Sikhism at a Glance

Sikhism is a monotheistic religion with the belief that the humans can raise to the higher spiritual level to realize Waheguru (God), following the Gurmat (Guru's way) way of life and the grace of the Guru. With over 25 million followers worldwide, it is one of the youngest major world religions.

Sikhism was founded by Guru Nanak Dev Ji over 500 years ago in the Punjab, India. Sikhism preaches the devotion and remembrance of Waheguru at all times, truthful living, equality of all human beings, including men and women, social justice, and emphatically denouncing the superstitions, blind rituals and idol worship.

The Sikh Gurus

The word “Guru” in Sikh parlance means an enlightener or a Spiritual Teacher. In Sikhism there are Ten Gurus. The first, Guru Nanak Dev Ji (1469 to 1539), rejected the ritualistic practices of the dominant religions in South Asia and he based his message strictly on divine revelation. Nine other living Gurus followed Guru Nanak.

The last living Guru, Guru Gobind Singh Ji (1666 to 1708) crystallized the practices and beliefs of the faith and created the Khalsa Panth and gave the Guruship to Sri Guru Granth Sahib Ji (the Sikh Scripture). Sikhism is guided by the joint sovereignty of Guru Granth and Guru Panth. Guru Granth is the Sikh scripture, as the spiritual manifestation of the Guru, while the Guru Panth is the collectivity of all initiated Sikhs worldwide, as the physical manifestation of the Guru.

Articles of Faith

Sikhs wear the five Kakkars (articles of faith) to remind them of their commitment to the Guru at all times. The initiated Sikhs must wear  the mandatory five Kakkars all the times.

  • Kesh (uncut hair), the symbol of Spirituality, which is kept covered by a distinctive turban.
  • Kirpan (religious sword), the symbol of Waheguru's protective power to reminds the Sikh to stand up for the human rights, self-defense and fight Tyranny, Injustice and Intolerance.
  • Kara (iron bracelet), reminds the Sikhs, the commitment to the Guru and not to commit bad deeds or sign false statements.
  • Kanga (comb), is kept in the Hair to comb and keep the hair clean.
  • Kaccha (under-shorts), reminds the Sikh to keep high moral character and remain firmly committed to the wedded relationship.

They all have deep religious meanings for Sikhs who wear them to honor the Sikh Gurus while being ambassadors for their faith.

Core Beliefs

  • Being a monotheistic faith, Sikhism recognizes Waheguru (God) as the only Creator, Operator and Destroyer of the whole creation.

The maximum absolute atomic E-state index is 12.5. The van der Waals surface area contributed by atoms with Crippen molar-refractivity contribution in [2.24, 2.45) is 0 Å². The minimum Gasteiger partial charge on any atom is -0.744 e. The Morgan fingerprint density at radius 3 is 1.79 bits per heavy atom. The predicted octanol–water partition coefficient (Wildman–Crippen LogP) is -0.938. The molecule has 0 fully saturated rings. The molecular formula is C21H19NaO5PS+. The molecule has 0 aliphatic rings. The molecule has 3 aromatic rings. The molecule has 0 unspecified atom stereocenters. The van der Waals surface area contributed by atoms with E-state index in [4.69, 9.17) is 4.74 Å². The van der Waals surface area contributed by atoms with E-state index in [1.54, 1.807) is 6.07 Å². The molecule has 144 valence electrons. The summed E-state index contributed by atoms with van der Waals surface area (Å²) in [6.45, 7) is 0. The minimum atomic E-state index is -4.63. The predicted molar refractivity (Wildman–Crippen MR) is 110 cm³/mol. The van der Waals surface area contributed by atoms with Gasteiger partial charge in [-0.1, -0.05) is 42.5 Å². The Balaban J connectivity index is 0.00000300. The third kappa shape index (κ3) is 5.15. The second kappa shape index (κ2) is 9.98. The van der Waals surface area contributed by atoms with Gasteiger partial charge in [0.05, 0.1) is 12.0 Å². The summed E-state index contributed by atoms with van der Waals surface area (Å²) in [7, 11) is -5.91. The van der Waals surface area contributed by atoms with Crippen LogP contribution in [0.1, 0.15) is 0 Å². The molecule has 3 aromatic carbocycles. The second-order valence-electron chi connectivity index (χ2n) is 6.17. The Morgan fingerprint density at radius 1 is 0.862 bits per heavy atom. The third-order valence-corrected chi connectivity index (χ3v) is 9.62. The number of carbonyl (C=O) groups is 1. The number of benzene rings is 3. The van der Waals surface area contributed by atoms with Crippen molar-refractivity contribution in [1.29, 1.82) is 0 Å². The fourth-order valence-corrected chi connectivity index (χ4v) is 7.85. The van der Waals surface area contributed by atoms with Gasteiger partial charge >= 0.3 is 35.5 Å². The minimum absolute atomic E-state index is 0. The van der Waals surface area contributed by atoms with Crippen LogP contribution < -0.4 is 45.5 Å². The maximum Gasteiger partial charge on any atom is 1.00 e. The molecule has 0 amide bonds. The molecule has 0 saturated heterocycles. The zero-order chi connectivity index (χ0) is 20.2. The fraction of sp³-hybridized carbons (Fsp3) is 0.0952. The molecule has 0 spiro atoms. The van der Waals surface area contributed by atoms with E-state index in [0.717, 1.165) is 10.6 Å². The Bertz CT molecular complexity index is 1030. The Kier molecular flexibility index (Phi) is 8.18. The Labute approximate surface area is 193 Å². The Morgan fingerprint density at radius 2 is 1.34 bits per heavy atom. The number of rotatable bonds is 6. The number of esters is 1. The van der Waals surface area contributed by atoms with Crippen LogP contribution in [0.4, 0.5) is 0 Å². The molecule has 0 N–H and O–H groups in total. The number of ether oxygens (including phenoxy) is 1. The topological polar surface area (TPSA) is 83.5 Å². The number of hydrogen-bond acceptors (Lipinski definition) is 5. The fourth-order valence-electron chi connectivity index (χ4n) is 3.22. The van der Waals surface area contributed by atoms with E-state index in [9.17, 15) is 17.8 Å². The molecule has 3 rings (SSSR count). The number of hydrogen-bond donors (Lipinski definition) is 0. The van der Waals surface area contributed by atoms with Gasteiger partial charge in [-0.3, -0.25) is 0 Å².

• Worship the Creator not the Creation.
  • Everyone has equal status in the eyes of God. No discrimination in status or ceremonies is made based on gender, race, color, caste, culture or social status.
  • Stresses the importance of leading a good moral life.
  •  Naam, Daan, Ishnaan are the three pillar of Gurmat way of life
    • Naam (literally meaning "name") - remembering and reciting Waheguru's name all the times.
    • Daan - (literally meaning "donation")  - sharing the blessings, skills and the gifts of Waheguru with the poor and the needy.
    • Ishnaan - (literally meaning "bath") - maintaining the purity of Mind and Body and high moral character.
  • Encourages domestic virtues, such as loyalty, gratitude for all favors received, philanthropy, justice, truth and honesty.
  • Moral qualities and the practice of virtue in everyday life are vital steps towards spiritual development. Qualities like honesty, compassion, generosity, patience, humility etc. can be built up only by effort and perseverance.
  • A modern, logical, and practical religion, Sikhism believes that normal family-life is no barrier to salvation and merging with the Waheguru.
  • Life has a purpose and a goal. Human beings cannot claim immunity from the results of their actions and must be very vigilant in what they do.
  • The individual has a right to develop his or her personality to the maximum extent possible. The Sikh is essentially a person of action, with an overwhelming sense of self-reliance.
  • The individual must make a contribution to the social welfare as a sacred duty. The gulf between the more fortunate and the less fortunate has to be bridged.